Dan Gurney photo in Autoweek story. (I wish that I had scanned my slides for a suitable photo of my own to put here.)
Every kid should have a hero; somebody they can look up to and emulate; someone they can put a target on and think, “I want to be like that when I grow up.” That’s why heroes should live to a higher standard; something that seems increasingly hard to do. Perhaps that’s why the age of heroes is dwindling.
I found my hero during a Southern California junior high school shop class. Shop—like the gym—were compulsory classes for a well-rounded education. I hated them. Because I was such a nerd I didn’t do well, and the other boys could smell my insecurity and would circle me, like sharks in bloody water. The cookie cutters that I made weren’t the perfect circles and stars like they made. I probably only got a passing grade because I showed up each day.
That was at the outset of the Southern California car mania, and we were all jacked up on pre-pubescent hormones and we substituted souped-up Fords and Chevys for unrequited sex. At least, those were the magazines allowed in the classroom. In class, I rummaged through piles of Hot-Rod and Motor Trend and found a single issue of Sports Car Illustrated, a car magazine about small European cars and racing more than just accelerating down a drag strip. I took it home and read it cover to cover. This magazine had articles about Jaguars, Porsches, and (drool) Ferraris—with their glorious high-pitched V-12 engines, “OMG; I have to hear that someday.”
It was the first time I read about the pinnacle auto racing circuit—Formula One. The magazine wrote about the European stars such as Graham Hill, Jimmy Clark, Jack Brabham, and a tall American—from California no less—Dan Gurney. That was a life-changing moment and I left drag racing behind and followed a different path.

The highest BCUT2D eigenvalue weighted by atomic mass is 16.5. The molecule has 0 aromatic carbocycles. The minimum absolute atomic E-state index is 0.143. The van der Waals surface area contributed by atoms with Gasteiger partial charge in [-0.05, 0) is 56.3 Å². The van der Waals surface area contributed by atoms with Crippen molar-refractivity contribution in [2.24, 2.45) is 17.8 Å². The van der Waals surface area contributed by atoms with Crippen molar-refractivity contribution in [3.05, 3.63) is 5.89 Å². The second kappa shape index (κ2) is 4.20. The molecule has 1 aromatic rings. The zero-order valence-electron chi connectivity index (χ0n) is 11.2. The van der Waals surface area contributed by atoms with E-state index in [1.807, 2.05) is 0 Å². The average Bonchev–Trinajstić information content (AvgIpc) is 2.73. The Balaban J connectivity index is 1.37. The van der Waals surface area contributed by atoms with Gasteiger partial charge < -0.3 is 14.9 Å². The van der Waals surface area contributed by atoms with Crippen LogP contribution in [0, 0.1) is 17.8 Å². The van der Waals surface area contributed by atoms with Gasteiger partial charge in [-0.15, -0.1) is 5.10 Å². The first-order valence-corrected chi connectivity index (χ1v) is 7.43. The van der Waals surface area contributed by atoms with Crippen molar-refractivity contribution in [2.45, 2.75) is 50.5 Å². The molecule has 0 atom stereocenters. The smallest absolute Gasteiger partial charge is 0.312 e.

I read about Dan’s career as he won Formula One races and then Le Mans. In high school one year, my friends drove out to the Riverside track and watched as he schooled NASCAR’s best drivers on a road course (five times in a row). On TV, I cheered his Indy attempts. He was the first driver to win races in Formula One, Indy Car, and NASCAR. His persona was more suited for the Indianapolis milk gulp than Champaign and that may be the reason he invented the inverted Champaign spray—an honored motorsport tradition. After he retired from driving, he continued in racing as a successful team owner and car builder. I admired him enough that when I got to pick out car number in my brief racing career, I chose number 48; as a tribute.
In my early thirties, I was working for a company that flew me to a morning seminar in Orange County. Since my afternoon was free, I booked a later flight and called my friend Gary Wheeler and arranged to have lunch. Gary worked for Dan’s company as an engineer at the time, so I was very interested in hearing about his job. After lunch, Gary took me back to the shop and showed me around. We even went into the boneyard where old racecar parts were kept. I wanted to snitch something for memorabilia, but I didn’t have a way to get it on the plane. In the middle of his tour, Dan came out of the office with an errand that he needed Gary to run. Gary said sure, and in return, he asked Dan if he could drop me off at the Orange County Airport. I was stage-struck when during the introductions anyway, but my heart leaped into my throat during that conversation. Dan said, “Of course, get your things.” I grabbed my briefcase and followed him out to—of all the exotic cars that I envisioned Dan driving—the shop’s Pinto. For me, the five-mile ride to the airport was a New York ticker-tape parade. My head was in the clouds.
Yesterday, my friend Jeff forwarded news that Dan had passed at the age of 86 from pneumonia complications. It’s a very dark day for motorsports worldwide and me personally. I will miss his soft-spoken voice and infectious smile, but I will always remember his triumphs. It’s a very sad moment in my life.
Thanks for the ride Dan.
Until next time — jw